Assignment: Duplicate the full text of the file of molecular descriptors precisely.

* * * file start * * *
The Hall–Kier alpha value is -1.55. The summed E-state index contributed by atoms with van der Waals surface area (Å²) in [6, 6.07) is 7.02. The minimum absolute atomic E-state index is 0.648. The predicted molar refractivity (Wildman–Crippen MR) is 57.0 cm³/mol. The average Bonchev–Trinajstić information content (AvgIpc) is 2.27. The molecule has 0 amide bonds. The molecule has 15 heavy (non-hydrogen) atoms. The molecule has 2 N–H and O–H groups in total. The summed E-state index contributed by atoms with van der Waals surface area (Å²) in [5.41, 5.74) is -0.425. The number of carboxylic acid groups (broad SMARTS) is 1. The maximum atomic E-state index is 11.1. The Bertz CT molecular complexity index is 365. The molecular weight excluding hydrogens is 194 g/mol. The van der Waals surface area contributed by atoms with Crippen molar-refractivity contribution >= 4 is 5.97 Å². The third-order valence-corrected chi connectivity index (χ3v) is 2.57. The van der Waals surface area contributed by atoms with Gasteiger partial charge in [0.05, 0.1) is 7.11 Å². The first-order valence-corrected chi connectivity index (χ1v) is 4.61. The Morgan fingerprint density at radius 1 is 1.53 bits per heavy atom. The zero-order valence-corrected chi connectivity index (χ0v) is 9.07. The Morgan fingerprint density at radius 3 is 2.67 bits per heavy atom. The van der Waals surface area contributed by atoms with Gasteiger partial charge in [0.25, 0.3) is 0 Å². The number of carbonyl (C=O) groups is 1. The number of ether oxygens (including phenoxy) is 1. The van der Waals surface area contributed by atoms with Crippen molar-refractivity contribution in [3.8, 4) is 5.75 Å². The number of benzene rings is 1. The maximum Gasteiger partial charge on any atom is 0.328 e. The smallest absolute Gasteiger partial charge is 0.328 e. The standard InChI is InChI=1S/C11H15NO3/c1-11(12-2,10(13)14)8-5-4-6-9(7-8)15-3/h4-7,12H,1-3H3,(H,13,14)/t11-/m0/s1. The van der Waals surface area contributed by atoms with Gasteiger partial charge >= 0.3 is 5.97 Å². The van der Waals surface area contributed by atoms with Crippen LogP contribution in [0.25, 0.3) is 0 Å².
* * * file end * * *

The Hall–Kier alpha value is -1.55. The summed E-state index contributed by atoms with van der Waals surface area (Å²) in [6, 6.07) is 7.02. The minimum absolute atomic E-state index is 0.648. The predicted molar refractivity (Wildman–Crippen MR) is 57.0 cm³/mol. The average Bonchev–Trinajstić information content (AvgIpc) is 2.27. The molecule has 0 amide bonds. The molecule has 15 heavy (non-hydrogen) atoms. The molecule has 2 N–H and O–H groups in total. The summed E-state index contributed by atoms with van der Waals surface area (Å²) in [5.41, 5.74) is -0.425. The number of carboxylic acid groups (broad SMARTS) is 1. The maximum atomic E-state index is 11.1. The Bertz CT molecular complexity index is 365. The molecular weight excluding hydrogens is 194 g/mol. The van der Waals surface area contributed by atoms with Crippen molar-refractivity contribution >= 4 is 5.97 Å². The third-order valence-corrected chi connectivity index (χ3v) is 2.57. The van der Waals surface area contributed by atoms with Gasteiger partial charge in [0.05, 0.1) is 7.11 Å². The first-order valence-corrected chi connectivity index (χ1v) is 4.61. The Morgan fingerprint density at radius 1 is 1.53 bits per heavy atom. The zero-order valence-corrected chi connectivity index (χ0v) is 9.07. The Morgan fingerprint density at radius 3 is 2.67 bits per heavy atom. The van der Waals surface area contributed by atoms with Gasteiger partial charge in [0.25, 0.3) is 0 Å². The number of carbonyl (C=O) groups is 1. The number of ether oxygens (including phenoxy) is 1. The van der Waals surface area contributed by atoms with Crippen molar-refractivity contribution in [3.8, 4) is 5.75 Å². The number of benzene rings is 1. The maximum Gasteiger partial charge on any atom is 0.328 e. The smallest absolute Gasteiger partial charge is 0.328 e. The standard InChI is InChI=1S/C11H15NO3/c1-11(12-2,10(13)14)8-5-4-6-9(7-8)15-3/h4-7,12H,1-3H3,(H,13,14)/t11-/m0/s1. The van der Waals surface area contributed by atoms with Gasteiger partial charge >= 0.3 is 5.97 Å². The van der Waals surface area contributed by atoms with Crippen LogP contribution in [0.25, 0.3) is 0 Å².